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BAKER v. PROLERIZED CHICAGO CORPORATION

United States District Court, Northern District of Illinois, E.D


December 21, 1971

GEORGE P. BAKER ET AL., PLAINTIFFS,
v.
PROLERIZED CHICAGO CORPORATION, DEFENDANT.

The opinion of the court was delivered by: Will, District Judge.

MEMORANDUM OPINION

The trustees of the bankrupt Penn Central Transportation Company (hereinafter "Penn Central") bring this action seeking to recover charges for alleged interior switching or intraplant switching performed by the railroad at defendant Prolerized's request at Prolerized's plant in Chicago between February 7, 1970, and August 18, 1970. Penn Central, being a common carrier railroad subject to the provisions of the Interstate Commerce Act, 49 U.S.C. § 1 et seq., seeks to recover on the basis of its Freight Tariff 40105, issued December 4, 1968, effective January 11, 1969, or, in the alternative, on the theory of quantum meruit or implied contract. Defendant has moved for summary judgment contending that Penn Central cannot recover on its tariff since it has not strictly complied with that tariff and no railroad can recover for services unless the services are performed pursuant to its tariff. Summary judgment will be granted for the defendant.

As a common carrier railroad subject to the provisions of the Interstate Commerce Act, 49 U.S.C. § 1 et seq., Penn Central must publish its schedule of rates, fares and charges pursuant to 49 U.S.C. § 6. Item 390 of Penn Central's Freight Tariff 40105, issued December 4, 1968, effective January 11, 1969, is the tariff under which recovery is sought in this action. It provides:

  When a shipper or receiver desires any movement made
  from one location to another location of an industry,
  such movement will be made for $18.26 per loaded car,
  regardless of weight, including the handling of the
  empty, upon written request on the nearest Agent of
  the Company. When a shipper or receiver desires any
  movement made of an empty car from one location to
  another location of an industry, such movement will
  be made for $18.26 per movement, upon written
  request on the nearest Agent of

  This Company. . . . (Emphasis supplied.)

As the above italicizing indicates, the tariff requires written request by the shipper for services such as those rendered in this case. It has been stipulated by the parties that defendant Prolerized never made any written request for any of the intraplant switching here involved nor did Penn Central ever request such writings. The first issue then for the court to determine is whether recovery for services contemplated by the tariff can be had under the tariff when the requirement for written request for those services by the shipper has not been complied with.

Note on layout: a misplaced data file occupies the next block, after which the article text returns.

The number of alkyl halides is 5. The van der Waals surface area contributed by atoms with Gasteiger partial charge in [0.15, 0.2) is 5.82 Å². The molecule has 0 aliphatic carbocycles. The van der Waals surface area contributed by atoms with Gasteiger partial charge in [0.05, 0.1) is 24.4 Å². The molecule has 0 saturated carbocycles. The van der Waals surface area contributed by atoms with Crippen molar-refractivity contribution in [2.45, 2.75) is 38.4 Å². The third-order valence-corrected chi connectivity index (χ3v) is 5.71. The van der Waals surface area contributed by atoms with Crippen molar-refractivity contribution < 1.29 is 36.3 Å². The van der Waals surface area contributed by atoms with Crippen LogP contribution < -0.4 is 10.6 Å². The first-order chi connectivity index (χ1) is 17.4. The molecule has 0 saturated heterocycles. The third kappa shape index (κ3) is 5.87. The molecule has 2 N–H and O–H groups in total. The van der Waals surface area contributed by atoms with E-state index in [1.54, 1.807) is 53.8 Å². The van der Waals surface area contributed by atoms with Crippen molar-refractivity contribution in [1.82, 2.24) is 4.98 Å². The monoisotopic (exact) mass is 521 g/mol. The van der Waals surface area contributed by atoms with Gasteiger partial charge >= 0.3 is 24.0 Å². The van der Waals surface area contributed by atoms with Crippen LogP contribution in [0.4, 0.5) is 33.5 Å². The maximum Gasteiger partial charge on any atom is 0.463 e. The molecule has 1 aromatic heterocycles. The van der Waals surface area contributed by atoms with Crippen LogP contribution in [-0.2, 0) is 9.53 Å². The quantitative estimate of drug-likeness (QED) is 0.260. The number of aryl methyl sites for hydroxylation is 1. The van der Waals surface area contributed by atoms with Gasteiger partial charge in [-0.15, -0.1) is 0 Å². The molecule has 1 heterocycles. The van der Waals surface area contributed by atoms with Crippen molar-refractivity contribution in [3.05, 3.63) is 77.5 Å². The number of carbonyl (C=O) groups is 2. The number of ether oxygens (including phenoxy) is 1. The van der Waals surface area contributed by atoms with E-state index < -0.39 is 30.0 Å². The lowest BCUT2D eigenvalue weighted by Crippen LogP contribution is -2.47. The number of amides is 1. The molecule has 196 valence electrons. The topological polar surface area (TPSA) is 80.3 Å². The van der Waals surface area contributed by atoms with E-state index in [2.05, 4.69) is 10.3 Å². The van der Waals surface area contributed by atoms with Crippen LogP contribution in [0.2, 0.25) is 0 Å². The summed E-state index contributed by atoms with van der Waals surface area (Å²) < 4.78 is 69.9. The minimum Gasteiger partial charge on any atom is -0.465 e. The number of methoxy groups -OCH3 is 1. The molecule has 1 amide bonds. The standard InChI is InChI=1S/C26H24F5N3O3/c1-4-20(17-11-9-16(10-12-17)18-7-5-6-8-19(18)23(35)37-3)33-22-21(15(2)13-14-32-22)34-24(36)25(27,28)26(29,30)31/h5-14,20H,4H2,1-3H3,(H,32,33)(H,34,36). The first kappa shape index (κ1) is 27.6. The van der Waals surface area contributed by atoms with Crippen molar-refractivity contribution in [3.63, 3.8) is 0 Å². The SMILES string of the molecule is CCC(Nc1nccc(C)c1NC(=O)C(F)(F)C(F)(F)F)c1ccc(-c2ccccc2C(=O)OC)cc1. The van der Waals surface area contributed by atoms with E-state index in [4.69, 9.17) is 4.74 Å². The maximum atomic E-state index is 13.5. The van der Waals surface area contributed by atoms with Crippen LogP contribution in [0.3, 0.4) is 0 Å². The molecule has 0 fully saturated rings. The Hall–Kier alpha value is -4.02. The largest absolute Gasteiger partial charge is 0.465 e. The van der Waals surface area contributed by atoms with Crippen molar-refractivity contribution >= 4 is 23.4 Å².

The law is clear that rigid adherence to the tariff is required in order for a carrier to recover under its provisions. Davis v. Henderson, 266 U.S. 92, 45 S.Ct. 24, 69 L.Ed. 182 (1924); Empire Box Corp. v. Delaware, L. & W.R. Co., 171 F.2d 389 (2d Cir. 1948); Eastern Wine Corp. v. New York Central R. Co., 355 F.2d 30 (2d Cir. 1966); North Coast Mfg. Corp. v. Union Pacific R. Co., 185 F. Supp. 287 (D.Or. 1960); Illinois Central R. Co. v. Ready-Mix Concrete, Inc., 323 F. Supp. 609 (E.D.La. 1971). See also, Campbell Construction Co. v. L.C. & S.E. Ry. Co., 95 I.C.C. 603; Western Bridge & Construction Co. v. St. L.-S.F. Ry. Co., 118 I.C.C. 607; Colonial Lbr. Co. v. Reading Co., 291 I.C.C. 523; Chagen v. Alabama Southern R. Co., 298 I.C.C. 256.

Plaintiffs argue that all the above cited cases are factually distinguishable from the instant case, and that despite bald statements in these cases to the effect that rigid adherence to the letter of the tariff is required for either the carrier or the shipper to recover, each case can be limited to its facts. Most of the cases cited above involve demurrage charges — i.e., charges for the detention of a railroad car beyond a stipulated date. In all demurrage cases, written notice from the carrier to the shipper to the effect that cars are being held by the shipper and that charges will accrue after a specified date is required. Plaintiffs contend that this written notice is a condition precedent requiring an affirmative act by the carrier before it can recover. In the instant case, they argue that the affirmative act is required not of the carrier but of the shipper, and therefore the shipper may waive this requirement without depriving the carrier of recovery for services actually rendered which, they allege, were orally requested by the defendant.